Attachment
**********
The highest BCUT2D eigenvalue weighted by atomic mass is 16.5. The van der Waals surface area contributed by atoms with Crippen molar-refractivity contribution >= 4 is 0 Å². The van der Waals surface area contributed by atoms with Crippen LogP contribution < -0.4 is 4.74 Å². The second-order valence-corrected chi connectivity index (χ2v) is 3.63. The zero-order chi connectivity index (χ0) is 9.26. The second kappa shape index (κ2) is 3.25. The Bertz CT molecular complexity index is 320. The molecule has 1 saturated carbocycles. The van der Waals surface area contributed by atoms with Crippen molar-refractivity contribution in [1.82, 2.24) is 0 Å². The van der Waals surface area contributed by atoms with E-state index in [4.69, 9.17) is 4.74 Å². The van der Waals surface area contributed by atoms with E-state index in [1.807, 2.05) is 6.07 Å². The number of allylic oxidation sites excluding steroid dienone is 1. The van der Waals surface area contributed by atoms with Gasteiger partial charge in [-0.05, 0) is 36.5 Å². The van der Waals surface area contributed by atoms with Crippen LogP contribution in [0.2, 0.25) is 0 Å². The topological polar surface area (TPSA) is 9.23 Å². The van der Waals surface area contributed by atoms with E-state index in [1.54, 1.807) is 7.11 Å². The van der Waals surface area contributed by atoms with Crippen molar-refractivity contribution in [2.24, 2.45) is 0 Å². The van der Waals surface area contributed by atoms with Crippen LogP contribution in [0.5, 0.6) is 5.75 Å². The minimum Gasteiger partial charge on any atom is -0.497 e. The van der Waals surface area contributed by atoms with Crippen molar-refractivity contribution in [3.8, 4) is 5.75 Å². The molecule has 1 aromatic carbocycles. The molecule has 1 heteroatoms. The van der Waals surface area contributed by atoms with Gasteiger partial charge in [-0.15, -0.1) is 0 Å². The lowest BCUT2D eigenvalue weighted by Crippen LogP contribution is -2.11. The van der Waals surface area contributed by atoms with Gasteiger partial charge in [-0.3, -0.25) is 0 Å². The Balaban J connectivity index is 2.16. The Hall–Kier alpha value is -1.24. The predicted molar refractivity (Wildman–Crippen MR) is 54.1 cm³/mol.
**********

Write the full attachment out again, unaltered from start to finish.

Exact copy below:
The highest BCUT2D eigenvalue weighted by atomic mass is 16.5. The van der Waals surface area contributed by atoms with Crippen molar-refractivity contribution >= 4 is 0 Å². The van der Waals surface area contributed by atoms with Crippen LogP contribution < -0.4 is 4.74 Å². The second-order valence-corrected chi connectivity index (χ2v) is 3.63. The zero-order chi connectivity index (χ0) is 9.26. The second kappa shape index (κ2) is 3.25. The Bertz CT molecular complexity index is 320. The molecule has 1 saturated carbocycles. The van der Waals surface area contributed by atoms with Crippen molar-refractivity contribution in [1.82, 2.24) is 0 Å². The van der Waals surface area contributed by atoms with E-state index in [4.69, 9.17) is 4.74 Å². The van der Waals surface area contributed by atoms with E-state index in [1.807, 2.05) is 6.07 Å². The number of allylic oxidation sites excluding steroid dienone is 1. The van der Waals surface area contributed by atoms with Gasteiger partial charge in [-0.05, 0) is 36.5 Å². The van der Waals surface area contributed by atoms with Crippen LogP contribution in [0.2, 0.25) is 0 Å². The topological polar surface area (TPSA) is 9.23 Å². The van der Waals surface area contributed by atoms with E-state index in [1.54, 1.807) is 7.11 Å². The van der Waals surface area contributed by atoms with Crippen molar-refractivity contribution in [2.24, 2.45) is 0 Å². The van der Waals surface area contributed by atoms with Crippen LogP contribution in [0.5, 0.6) is 5.75 Å². The minimum Gasteiger partial charge on any atom is -0.497 e. The van der Waals surface area contributed by atoms with Crippen molar-refractivity contribution in [3.8, 4) is 5.75 Å². The molecule has 1 aromatic carbocycles. The molecule has 1 heteroatoms. The van der Waals surface area contributed by atoms with Gasteiger partial charge in [-0.15, -0.1) is 0 Å². The lowest BCUT2D eigenvalue weighted by Crippen LogP contribution is -2.11. The van der Waals surface area contributed by atoms with Gasteiger partial charge in [-0.3, -0.25) is 0 Å². The Balaban J connectivity index is 2.16. The Hall–Kier alpha value is -1.24. The predicted molar refractivity (Wildman–Crippen MR) is 54.1 cm³/mol.